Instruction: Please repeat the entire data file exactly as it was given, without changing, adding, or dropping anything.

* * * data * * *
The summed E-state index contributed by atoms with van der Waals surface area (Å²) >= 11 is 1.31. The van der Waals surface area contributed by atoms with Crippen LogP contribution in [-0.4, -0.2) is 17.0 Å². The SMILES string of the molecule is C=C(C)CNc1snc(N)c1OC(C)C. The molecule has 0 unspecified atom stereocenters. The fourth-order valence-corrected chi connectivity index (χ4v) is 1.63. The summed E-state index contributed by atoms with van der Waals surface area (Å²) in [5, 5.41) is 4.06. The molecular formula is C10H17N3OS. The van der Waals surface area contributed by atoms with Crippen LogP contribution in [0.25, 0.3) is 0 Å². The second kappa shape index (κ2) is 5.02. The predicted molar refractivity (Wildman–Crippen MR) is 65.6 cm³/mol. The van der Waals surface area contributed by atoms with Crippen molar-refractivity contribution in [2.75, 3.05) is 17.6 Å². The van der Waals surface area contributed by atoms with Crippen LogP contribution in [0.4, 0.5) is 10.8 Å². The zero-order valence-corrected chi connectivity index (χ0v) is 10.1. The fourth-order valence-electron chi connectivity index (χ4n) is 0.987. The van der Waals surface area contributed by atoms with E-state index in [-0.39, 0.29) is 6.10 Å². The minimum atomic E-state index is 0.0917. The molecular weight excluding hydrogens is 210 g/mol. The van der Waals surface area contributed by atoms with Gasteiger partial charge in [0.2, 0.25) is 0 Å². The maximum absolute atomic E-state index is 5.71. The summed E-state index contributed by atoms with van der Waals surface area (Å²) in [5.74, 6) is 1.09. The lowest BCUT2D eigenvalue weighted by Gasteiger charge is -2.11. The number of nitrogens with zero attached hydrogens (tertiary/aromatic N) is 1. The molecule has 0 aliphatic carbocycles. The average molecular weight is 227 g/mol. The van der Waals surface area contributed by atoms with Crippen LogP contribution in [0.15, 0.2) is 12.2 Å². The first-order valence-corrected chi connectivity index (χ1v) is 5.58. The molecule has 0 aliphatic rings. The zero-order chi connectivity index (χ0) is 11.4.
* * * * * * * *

The summed E-state index contributed by atoms with van der Waals surface area (Å²) >= 11 is 1.31. The van der Waals surface area contributed by atoms with Crippen LogP contribution in [-0.4, -0.2) is 17.0 Å². The SMILES string of the molecule is C=C(C)CNc1snc(N)c1OC(C)C. The molecule has 0 unspecified atom stereocenters. The fourth-order valence-corrected chi connectivity index (χ4v) is 1.63. The summed E-state index contributed by atoms with van der Waals surface area (Å²) in [5, 5.41) is 4.06. The molecular formula is C10H17N3OS. The van der Waals surface area contributed by atoms with Crippen LogP contribution in [0.25, 0.3) is 0 Å². The second kappa shape index (κ2) is 5.02. The predicted molar refractivity (Wildman–Crippen MR) is 65.6 cm³/mol. The van der Waals surface area contributed by atoms with Crippen molar-refractivity contribution in [2.75, 3.05) is 17.6 Å². The van der Waals surface area contributed by atoms with Crippen LogP contribution in [0.4, 0.5) is 10.8 Å². The zero-order valence-corrected chi connectivity index (χ0v) is 10.1. The fourth-order valence-electron chi connectivity index (χ4n) is 0.987. The van der Waals surface area contributed by atoms with E-state index in [-0.39, 0.29) is 6.10 Å². The minimum atomic E-state index is 0.0917. The molecular weight excluding hydrogens is 210 g/mol. The van der Waals surface area contributed by atoms with Gasteiger partial charge in [0.2, 0.25) is 0 Å². The maximum absolute atomic E-state index is 5.71. The summed E-state index contributed by atoms with van der Waals surface area (Å²) in [5.74, 6) is 1.09. The lowest BCUT2D eigenvalue weighted by Gasteiger charge is -2.11. The number of nitrogens with zero attached hydrogens (tertiary/aromatic N) is 1. The molecule has 0 aliphatic carbocycles. The average molecular weight is 227 g/mol. The van der Waals surface area contributed by atoms with Crippen LogP contribution in [0.15, 0.2) is 12.2 Å². The first-order valence-corrected chi connectivity index (χ1v) is 5.58. The molecule has 0 aliphatic rings. The zero-order chi connectivity index (χ0) is 11.4.